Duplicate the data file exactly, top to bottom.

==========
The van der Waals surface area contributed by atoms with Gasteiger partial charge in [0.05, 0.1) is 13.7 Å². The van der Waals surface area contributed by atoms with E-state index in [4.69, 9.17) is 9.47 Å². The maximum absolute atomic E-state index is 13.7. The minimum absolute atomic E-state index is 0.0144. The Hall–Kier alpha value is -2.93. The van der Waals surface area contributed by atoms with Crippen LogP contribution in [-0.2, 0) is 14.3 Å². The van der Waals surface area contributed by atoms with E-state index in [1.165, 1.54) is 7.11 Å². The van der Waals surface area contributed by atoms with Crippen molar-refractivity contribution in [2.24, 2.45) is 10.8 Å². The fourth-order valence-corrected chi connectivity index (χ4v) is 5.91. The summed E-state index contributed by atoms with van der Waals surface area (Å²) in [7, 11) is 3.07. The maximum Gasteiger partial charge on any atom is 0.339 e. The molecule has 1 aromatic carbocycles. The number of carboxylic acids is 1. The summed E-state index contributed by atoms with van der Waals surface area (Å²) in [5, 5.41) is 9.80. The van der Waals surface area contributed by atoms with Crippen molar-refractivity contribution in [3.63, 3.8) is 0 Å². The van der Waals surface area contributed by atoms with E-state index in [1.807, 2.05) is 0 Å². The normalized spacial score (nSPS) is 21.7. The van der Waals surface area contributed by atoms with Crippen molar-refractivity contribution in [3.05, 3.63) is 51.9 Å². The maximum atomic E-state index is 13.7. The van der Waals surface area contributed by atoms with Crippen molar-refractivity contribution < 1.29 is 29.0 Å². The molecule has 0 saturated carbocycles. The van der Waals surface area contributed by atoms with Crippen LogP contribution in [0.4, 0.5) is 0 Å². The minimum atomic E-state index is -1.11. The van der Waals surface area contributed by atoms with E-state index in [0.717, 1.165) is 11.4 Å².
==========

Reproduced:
The van der Waals surface area contributed by atoms with Gasteiger partial charge in [0.05, 0.1) is 13.7 Å². The van der Waals surface area contributed by atoms with E-state index in [4.69, 9.17) is 9.47 Å². The maximum absolute atomic E-state index is 13.7. The minimum absolute atomic E-state index is 0.0144. The Hall–Kier alpha value is -2.93. The van der Waals surface area contributed by atoms with Crippen LogP contribution in [-0.2, 0) is 14.3 Å². The van der Waals surface area contributed by atoms with E-state index in [1.165, 1.54) is 7.11 Å². The van der Waals surface area contributed by atoms with Crippen molar-refractivity contribution in [2.24, 2.45) is 10.8 Å². The fourth-order valence-corrected chi connectivity index (χ4v) is 5.91. The summed E-state index contributed by atoms with van der Waals surface area (Å²) in [7, 11) is 3.07. The maximum Gasteiger partial charge on any atom is 0.339 e. The molecule has 1 aromatic carbocycles. The number of carboxylic acids is 1. The summed E-state index contributed by atoms with van der Waals surface area (Å²) in [5, 5.41) is 9.80. The van der Waals surface area contributed by atoms with Crippen molar-refractivity contribution in [3.63, 3.8) is 0 Å². The van der Waals surface area contributed by atoms with E-state index in [1.807, 2.05) is 0 Å². The normalized spacial score (nSPS) is 21.7. The van der Waals surface area contributed by atoms with Crippen molar-refractivity contribution in [3.05, 3.63) is 51.9 Å². The maximum atomic E-state index is 13.7. The van der Waals surface area contributed by atoms with Crippen molar-refractivity contribution < 1.29 is 29.0 Å². The molecule has 0 saturated carbocycles. The van der Waals surface area contributed by atoms with Crippen LogP contribution in [0.4, 0.5) is 0 Å². The minimum atomic E-state index is -1.11. The van der Waals surface area contributed by atoms with E-state index in [0.717, 1.165) is 11.4 Å².